HIPAA Password Requirements
Under the Security Rule there are physical, technical and administrative standards that must be complied with. Under the administrative safeguard requirements, covered entities are directed to enforce “procedures for creating, changing, and safeguarding passwords.” Other than the expectation that standards are set, the Security Rule doesn’t offer any details on what requirements passwords must meet. This vague direction has been the cause of some questions for those looking to comply with HIPAA, but this ambiguity is on purpose and can actually be a good thing.
In order to achieve HIPAA compliance, there are many procedures and policies that must be implemented and monitored regularly within an organization. These areas that must be maintained are outlined in the various rules within HIPAA. One aspect of HIPAA compliance that has been the center of many questions is what the requirements of an effective password are.
Password Details within HIPAA
One thing to remember about certain aspects of HIPAA is that they were intentionally designed to be slightly vague so that organizations can create procedures that uniquely fit their situation and the resources available to them. HIPAA compliant organizations can range from small 1-2 person tech companies to entire hospital corporations which makes “one size fits all solutions” to policies like password security a bit tricky.
The idea is that all these organizations will exert a “good faith effort” to follow the regulations and maximize security. Passwords are the first obstacle that a hacker will encounter with attempting to steal information so weak passwords can lead to easier unauthorized access and eventually to costly breaches in Protected Health Information, or PHI.
Nationwide Password Standards
Since HIPAA doesn’t outline specific password requirements, we can instead look to other regulatory organizations that offer this type of guidance. The National Institute of Standards and Technology (NIST) releases password standards that are widely followed. Each year their security standards, which are used by all the federal agencies, are updated and include both requirements and additional recommendations.
NIST Password Requirements and Recommendations
- Password Length: The NIST requirements are that a strong password meets a minimum of 8 characters but it is also recommended that the maximum number of characters be set at 64.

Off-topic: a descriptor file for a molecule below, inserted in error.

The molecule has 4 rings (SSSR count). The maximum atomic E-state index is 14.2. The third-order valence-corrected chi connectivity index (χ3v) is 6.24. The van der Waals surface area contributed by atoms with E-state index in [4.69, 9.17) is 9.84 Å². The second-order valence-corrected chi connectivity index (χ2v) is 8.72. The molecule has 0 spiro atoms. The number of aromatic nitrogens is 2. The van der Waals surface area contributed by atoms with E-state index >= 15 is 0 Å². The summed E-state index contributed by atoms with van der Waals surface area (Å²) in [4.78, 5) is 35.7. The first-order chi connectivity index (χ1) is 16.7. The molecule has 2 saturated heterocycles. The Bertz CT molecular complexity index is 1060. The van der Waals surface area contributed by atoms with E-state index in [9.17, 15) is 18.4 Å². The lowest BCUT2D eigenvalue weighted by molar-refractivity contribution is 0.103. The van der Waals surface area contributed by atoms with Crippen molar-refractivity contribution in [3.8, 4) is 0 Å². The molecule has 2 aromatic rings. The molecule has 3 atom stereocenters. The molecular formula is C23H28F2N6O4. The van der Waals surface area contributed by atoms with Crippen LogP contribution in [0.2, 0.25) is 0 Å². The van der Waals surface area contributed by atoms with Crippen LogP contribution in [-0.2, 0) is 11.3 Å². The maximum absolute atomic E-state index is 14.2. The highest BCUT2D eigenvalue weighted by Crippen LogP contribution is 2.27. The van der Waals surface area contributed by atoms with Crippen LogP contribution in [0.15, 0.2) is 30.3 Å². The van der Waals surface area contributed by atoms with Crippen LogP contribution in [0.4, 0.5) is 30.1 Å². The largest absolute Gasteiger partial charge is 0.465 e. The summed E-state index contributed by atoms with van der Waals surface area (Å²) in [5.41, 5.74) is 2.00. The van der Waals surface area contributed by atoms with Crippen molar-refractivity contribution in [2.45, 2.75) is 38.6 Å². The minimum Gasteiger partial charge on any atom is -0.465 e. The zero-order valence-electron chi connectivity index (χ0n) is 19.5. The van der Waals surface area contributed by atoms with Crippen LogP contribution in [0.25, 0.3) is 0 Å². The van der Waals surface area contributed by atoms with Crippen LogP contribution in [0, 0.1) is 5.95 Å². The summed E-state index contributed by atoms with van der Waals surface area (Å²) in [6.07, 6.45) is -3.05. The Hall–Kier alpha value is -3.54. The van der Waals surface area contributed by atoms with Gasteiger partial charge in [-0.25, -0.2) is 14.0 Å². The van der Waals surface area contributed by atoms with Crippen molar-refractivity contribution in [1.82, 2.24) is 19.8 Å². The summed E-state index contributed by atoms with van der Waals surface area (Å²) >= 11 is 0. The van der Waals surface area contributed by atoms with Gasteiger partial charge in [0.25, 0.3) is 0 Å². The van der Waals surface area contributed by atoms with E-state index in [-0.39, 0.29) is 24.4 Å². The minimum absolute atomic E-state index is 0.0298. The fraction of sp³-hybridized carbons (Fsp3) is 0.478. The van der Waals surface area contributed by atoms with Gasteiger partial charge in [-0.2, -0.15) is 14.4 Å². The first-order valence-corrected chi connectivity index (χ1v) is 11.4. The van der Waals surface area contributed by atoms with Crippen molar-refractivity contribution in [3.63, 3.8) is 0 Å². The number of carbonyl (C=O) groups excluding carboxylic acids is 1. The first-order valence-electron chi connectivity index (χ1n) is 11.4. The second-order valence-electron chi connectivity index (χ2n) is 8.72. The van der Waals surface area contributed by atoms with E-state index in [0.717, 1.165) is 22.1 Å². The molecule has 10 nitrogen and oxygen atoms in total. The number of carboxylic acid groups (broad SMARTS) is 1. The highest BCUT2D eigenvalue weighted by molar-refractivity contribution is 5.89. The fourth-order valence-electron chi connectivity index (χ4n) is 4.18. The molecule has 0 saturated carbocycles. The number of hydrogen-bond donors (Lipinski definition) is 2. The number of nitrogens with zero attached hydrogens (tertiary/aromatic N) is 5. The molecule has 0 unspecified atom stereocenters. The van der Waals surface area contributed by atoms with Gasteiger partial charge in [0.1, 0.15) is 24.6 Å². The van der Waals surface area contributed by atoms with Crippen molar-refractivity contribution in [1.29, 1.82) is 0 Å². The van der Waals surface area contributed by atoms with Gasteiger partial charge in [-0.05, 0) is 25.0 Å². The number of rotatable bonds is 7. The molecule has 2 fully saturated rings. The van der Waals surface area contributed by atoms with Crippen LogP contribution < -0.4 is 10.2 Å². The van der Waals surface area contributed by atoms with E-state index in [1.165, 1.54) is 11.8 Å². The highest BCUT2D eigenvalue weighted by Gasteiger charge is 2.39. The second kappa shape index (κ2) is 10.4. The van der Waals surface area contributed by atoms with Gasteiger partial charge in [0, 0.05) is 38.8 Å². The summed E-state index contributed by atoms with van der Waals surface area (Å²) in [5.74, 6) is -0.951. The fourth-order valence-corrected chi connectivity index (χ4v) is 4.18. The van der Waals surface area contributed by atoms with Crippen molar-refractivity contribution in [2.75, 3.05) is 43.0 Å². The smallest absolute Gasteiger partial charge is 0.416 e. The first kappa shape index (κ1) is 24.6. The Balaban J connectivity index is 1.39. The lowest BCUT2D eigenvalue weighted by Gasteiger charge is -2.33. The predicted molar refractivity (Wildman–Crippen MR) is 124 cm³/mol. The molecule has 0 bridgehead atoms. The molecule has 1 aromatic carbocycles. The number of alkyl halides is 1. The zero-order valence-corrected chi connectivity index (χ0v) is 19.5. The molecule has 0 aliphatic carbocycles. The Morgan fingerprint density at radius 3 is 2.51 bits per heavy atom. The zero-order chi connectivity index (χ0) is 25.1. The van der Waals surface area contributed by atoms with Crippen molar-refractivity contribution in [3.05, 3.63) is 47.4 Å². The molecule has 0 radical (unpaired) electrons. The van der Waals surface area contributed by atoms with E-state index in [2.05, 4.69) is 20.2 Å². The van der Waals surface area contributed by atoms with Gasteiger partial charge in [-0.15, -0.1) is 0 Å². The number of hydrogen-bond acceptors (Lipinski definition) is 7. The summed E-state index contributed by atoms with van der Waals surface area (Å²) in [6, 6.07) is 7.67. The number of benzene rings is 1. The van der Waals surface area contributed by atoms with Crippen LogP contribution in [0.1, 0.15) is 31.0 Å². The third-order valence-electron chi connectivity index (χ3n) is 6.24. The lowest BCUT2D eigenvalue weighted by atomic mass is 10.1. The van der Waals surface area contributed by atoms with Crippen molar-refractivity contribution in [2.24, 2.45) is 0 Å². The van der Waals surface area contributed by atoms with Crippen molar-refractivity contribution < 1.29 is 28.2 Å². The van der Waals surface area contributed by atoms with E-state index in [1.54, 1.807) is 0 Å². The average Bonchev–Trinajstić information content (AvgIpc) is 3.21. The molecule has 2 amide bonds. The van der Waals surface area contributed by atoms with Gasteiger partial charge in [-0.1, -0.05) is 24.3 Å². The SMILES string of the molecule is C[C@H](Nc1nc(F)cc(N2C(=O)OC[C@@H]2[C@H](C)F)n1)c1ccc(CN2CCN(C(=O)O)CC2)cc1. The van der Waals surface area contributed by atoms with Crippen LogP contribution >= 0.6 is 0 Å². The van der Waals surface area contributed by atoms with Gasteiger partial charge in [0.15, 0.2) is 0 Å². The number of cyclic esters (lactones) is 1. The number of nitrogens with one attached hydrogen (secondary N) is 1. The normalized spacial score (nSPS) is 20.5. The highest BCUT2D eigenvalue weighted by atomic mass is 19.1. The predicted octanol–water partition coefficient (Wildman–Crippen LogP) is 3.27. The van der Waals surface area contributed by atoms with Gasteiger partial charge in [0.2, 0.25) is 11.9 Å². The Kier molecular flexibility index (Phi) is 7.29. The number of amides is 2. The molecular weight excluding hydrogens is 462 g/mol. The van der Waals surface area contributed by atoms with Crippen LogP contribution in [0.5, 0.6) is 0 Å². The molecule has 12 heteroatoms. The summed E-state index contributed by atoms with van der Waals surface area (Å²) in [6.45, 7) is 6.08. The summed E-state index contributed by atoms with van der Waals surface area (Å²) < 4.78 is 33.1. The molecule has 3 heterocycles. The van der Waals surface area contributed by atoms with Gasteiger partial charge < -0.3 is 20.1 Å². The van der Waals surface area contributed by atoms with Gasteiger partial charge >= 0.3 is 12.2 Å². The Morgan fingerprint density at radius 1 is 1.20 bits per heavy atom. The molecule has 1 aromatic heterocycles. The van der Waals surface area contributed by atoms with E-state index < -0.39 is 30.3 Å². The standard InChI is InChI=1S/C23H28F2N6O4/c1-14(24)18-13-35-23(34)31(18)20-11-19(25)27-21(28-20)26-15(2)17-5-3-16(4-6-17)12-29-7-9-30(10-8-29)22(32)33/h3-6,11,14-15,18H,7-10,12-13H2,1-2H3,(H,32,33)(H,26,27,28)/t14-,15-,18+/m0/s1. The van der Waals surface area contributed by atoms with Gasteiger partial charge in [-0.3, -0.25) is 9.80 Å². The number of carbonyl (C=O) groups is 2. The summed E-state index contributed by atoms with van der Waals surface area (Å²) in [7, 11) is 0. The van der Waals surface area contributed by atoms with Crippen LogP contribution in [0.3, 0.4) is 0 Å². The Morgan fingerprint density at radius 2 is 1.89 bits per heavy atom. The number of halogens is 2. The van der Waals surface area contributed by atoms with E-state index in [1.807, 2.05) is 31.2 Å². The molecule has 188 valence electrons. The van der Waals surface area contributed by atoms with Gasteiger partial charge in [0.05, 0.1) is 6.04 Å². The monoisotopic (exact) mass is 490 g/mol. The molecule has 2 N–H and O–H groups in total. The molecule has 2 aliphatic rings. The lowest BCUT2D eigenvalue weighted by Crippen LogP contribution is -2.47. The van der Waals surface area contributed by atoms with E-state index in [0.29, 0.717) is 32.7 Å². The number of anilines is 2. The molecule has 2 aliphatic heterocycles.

- Password Hints: When it comes to setting hints or security questions that are based on personal knowledge, these are required to be avoided at all costs by NIST.
- Changing Passwords: Although it is sometimes recommended that passwords be regularly updated, NIST only requires that passwords be changed when there is evidence of compromise. If you have ever had a password be compromised, make sure to screen all new passwords by this list of past compromised passwords.
- Passwords You Can Remember: Contrary to previous recommendations, NIST does not recommend making passwords overly complicated but rather they should just be sufficiently unique while still memorable to the user.
- Failed Authentication: If you are setting password policies within your organization, be sure to limit the amount of failed authentication attempts that are allowed.
As mentioned, the requirements of HIPAA are purposely vague in some areas so that companies can utilize alternative safeguards as long as they fit within the overall goal. In this case that means that an alternate form of creating, changing and safeguarding passwords can be used assuming that it serves the same purpose.
That is where two-factor authentication comes into play as it utilizes a form of push notification following the entry of a person’s password that they must then enter in a pin code before gaining access to the information. Although this is a bit different than simply mandating the length or amount of special characters needed in a chosen password, it is an alternate form of password security that can be useful for HIPAA compliant organizations.
Secure Password requirements are important to address as they are the first line of defense against hackers and their cybersecurity attacks. Once you have set HIPAA and NIST proof password standards, make sure that you have a plan to meet all the other aspects of HIPAA compliance.